The lazy coworker - Deepstash

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How To Handle The Most Awkward Situations

The lazy coworker

If you’re working with someone who isn’t pulling their weight, the key to solving this issue is to not give them too many chances.

Explain to your coworker that the project is important to you, and you want to make sure you both see things the same way. Also, talk about your needs instead of their faults.

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Conflict with bad coworkers

Having a bad coworker can really hamper your mood over the long haul, as well as your job performance. 

How you deal with that conflict could very well be the difference between having a good job and having a bad job.

Accept and Acknowledge Personality Differences

Small tics will be magnified and personality differences lead to varying work styles, which can easily turn into conflict.

Conflict can even arise from something as simple as you desiring a quiet lunch period, while your coworkers like to socialize. These types of things are simply differences in how you work or socialize, and don’t necessarily make your coworkers bad.

Know the Pros and Cons of the Work Culture

Some work cultures are notoriously demanding and competitive, which can obviously lead to a lot of conflict.

In a sales environment where folks are competing for commissions and bonuses, it’s understandable that not everyone would be over-the-top friendly with each other. You should consider whether you might be misinterpreting behavior or overreacting to it.

Awkward Work Scenarios
Awkward Work Scenarios
  1. Others taking credit for your work: speak up when presenting your joint ideas, else the boss will remember that the other was the one who did all the talking.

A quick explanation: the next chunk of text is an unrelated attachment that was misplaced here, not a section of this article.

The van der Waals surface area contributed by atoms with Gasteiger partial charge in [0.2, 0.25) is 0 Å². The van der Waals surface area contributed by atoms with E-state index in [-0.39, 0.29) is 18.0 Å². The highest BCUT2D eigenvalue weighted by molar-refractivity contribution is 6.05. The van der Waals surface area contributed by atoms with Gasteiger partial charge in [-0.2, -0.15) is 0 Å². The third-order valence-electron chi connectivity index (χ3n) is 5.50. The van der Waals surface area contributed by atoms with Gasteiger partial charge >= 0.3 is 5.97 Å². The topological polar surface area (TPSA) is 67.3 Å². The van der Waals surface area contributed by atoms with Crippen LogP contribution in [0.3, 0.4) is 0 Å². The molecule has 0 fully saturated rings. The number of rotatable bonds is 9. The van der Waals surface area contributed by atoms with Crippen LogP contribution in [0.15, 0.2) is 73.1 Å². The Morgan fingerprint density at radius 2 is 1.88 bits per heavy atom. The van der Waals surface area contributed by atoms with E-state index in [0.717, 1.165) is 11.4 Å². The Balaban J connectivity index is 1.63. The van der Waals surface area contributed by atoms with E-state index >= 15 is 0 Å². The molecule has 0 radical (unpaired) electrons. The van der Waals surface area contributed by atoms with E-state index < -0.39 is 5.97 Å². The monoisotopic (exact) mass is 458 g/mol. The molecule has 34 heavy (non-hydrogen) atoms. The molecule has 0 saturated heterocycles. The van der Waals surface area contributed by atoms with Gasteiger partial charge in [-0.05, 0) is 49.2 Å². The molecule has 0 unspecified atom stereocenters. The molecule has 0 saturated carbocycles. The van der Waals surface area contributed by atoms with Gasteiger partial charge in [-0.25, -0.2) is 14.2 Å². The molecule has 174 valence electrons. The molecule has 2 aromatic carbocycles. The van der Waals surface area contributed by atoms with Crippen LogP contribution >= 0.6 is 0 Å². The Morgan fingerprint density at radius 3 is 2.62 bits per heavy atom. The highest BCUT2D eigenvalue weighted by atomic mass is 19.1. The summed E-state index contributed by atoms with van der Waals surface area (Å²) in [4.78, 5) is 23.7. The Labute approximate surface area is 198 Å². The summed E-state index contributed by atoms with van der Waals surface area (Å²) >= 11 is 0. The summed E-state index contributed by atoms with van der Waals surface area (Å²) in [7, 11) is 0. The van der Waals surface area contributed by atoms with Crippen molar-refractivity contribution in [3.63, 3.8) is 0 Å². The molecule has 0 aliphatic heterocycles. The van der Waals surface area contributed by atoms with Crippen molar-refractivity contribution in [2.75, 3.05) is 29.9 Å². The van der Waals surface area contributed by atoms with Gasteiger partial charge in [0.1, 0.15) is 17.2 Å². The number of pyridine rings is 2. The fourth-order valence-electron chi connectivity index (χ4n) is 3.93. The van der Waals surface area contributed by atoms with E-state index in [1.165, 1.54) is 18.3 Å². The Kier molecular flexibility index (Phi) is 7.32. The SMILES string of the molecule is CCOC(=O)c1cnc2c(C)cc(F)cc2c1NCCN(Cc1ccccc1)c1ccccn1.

2. Overanalyzing your tone or watering down criticism: understand the difference between sounding arrogant and assertive.
  3. Noisy coworkers: work somewhere else in the office or record the noises that you make during a workday—maybe the noises aren’t as bad as you think.
  4. Beign interrupted during meetings: to speak with authority and presence you need to feel worth listening to, and you can develop it for yourself.
  5. Making friends in the office: invite a coworker to lunch or ask to join a group of them. People are often happy to have new additions.
  6. Firing a hard worker that isn’t good enough: set clear benchmarks, and let them know what will happen if they don’t meet them.
  7. You want to leave early but others work late: talk to your boss if there is no reason for the extra time.
  8. Your employees don’t respect you: project confidence in your new role, then be specific and clear about your expectations.
  9. Interviewing while pregnant: it’s an opportunity to show your resourcefulness and preparation. Be ready with a plan for minimizing the impact of your absence.
  10. You don't want to attend to happy hour: try coming up with some time during work to bond–like lunch or family-friendly weekend events.
The weirdness of it
The weirdness of it

Reaching out privately to a colleague can feel weird because making the active decision to initiate a conversation usually creates the expectation that you want something.
So explain why you're reaching out. Always give a reason why you want to talk to someone. Also, send one message, then wait for a response. And if someone continually doesn't respond when you reach out, take the hint.

Reach out

Reaching out and offering your help to a new colleague, for example, is a great way to start a conversation.
It can feel weird, but in a remote setup, this is the only way these chats will happen.

Respond privately

A great way to start a conversation with a teammate is to respond privately to comments made in public channels.
For example:

  • Your comment was very funny!
  • Great job on solving that tricky issue!
  • Thank you for answering my question, I appreciate your perspective.